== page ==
The NCSE Exposed: Clunky Attack on “Expelled” Reveals More Than Intended
The National Center for Science Education has just unveiled its expanded website denouncing the upcoming movie “Expelled,” but the website’s clunky attacks merely provide confirmation that the film’s essential thesis is correct: Darwinists really don’t believe in academic freedom regarding evolution, and they’re more than willing to smear any scientist who disagrees with them.
The basic thrust of the NCSE’s website seems to be the preposterous claim that pro-ID scientists never, ever face harassment, intimidation, or persecution. Not ever! Scientists who claim otherwise—such as biologist Richard Sternberg, astronomer Guillermo Gonzalez, and Baylor University engineering professor Robert Marks—must be cry-babies or worse.
The NCSE's approach is otherwise known as “blaming the victim.”
Given that the NCSE is part of the very evolution lobby that is seeking to suppress intelligent design, its effort to further malign the victims of Darwinist intolerance is rather tacky. But tackiness doesn’t stop the NCSE from trying to depict its director Eugenie Scott as a veritable Mother Teresa, selectively quoting from her emails to make it appear that she was trying to protect evolutionary biologist Richard Sternberg from persecution at the Smithsonian! Yeah, right. This is the same person who circulated “talking points” to Smithsonian officials to guide them in their campaign against Sternberg. This also is the same person who was asked to spy on Sternberg’s outside activities by a Smithsonian official in order to find a way to get rid of Sternberg. And this is the same caring person who when asked about Sternberg’s plight by The Washington Post, seemed to suggest that Sternberg was lucky more wasn’t done to get rid of him: “If this was a corporation, and an employee did something that really embarrassed the administration, really blew it, how long do you think that person would be employed?” Fortunately, if you want to find out what really happened to Sternberg at the Smithsonian, you don’t have to depend on the NCSE’s highly selective rendition of the facts. You can read for yourself the results of two separate federal investigations into the matter, here and here.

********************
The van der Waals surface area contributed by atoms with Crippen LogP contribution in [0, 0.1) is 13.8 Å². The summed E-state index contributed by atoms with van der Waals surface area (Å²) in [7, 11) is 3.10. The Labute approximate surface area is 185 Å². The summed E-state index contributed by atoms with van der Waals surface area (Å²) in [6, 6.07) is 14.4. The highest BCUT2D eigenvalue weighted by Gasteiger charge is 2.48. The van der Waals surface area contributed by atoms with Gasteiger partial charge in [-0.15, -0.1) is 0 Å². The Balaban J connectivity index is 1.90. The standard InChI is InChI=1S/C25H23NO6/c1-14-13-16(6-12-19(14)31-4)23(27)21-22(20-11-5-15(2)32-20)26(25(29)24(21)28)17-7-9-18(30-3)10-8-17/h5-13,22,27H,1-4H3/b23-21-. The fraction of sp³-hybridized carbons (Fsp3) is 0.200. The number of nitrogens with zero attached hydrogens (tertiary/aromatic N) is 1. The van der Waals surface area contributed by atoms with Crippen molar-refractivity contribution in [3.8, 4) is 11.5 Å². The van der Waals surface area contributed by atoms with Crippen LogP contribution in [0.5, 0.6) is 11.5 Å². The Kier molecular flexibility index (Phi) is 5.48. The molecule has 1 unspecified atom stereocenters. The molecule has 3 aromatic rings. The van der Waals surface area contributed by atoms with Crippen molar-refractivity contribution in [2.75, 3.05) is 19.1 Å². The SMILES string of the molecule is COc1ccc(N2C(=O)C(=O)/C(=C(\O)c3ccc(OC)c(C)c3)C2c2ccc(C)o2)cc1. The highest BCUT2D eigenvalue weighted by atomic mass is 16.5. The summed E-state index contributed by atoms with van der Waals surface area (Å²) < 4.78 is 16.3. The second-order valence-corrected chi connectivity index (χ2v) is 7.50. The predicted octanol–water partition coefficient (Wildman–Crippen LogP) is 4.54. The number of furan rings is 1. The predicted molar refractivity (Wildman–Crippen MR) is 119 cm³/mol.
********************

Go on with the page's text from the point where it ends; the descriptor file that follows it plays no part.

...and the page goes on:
The NCSE also goes after Iowa State University astronomer Guillermo Gonzalez, asserting that “ISU was justified in rejecting his application for tenure.” But the NCSE mangles the facts about Gonzalez’s publication record, misrepresents the role of grants in ISU’s tenure determinations, and ignores the extensive email traffic clearly showing that ISU officials lied when they claimed that intelligent design was not the reason for his tenure rejection. Indeed, the emails show Gonzalez’s department colleagues actively plotting to suppress evidence that would show they had created an illegal hostile work environment targeting Gonzalez. For the full truth about what happened to Gonzalez go to Free Gonzalez.com, or for more detailed info., go here.
The NCSE similarly does its best to cover up the facts about what happened to Baylor University engineering professor Robert Marks, making it appear that the only consequence he faced was the loss of a research website. The NCSE neglects to mention Baylor also forced Marks to return a grant he had received for intelligent design-related research (after the university had duly accepted the grant). The return of the grant meant that Marks was deprived of funding for a post-doc position for pro-ID mathematician William Dembski. The NCSE also neglects to mention that university officials pressured Marks to stop pursuing his intelligent design-inspired research. For more details, see here.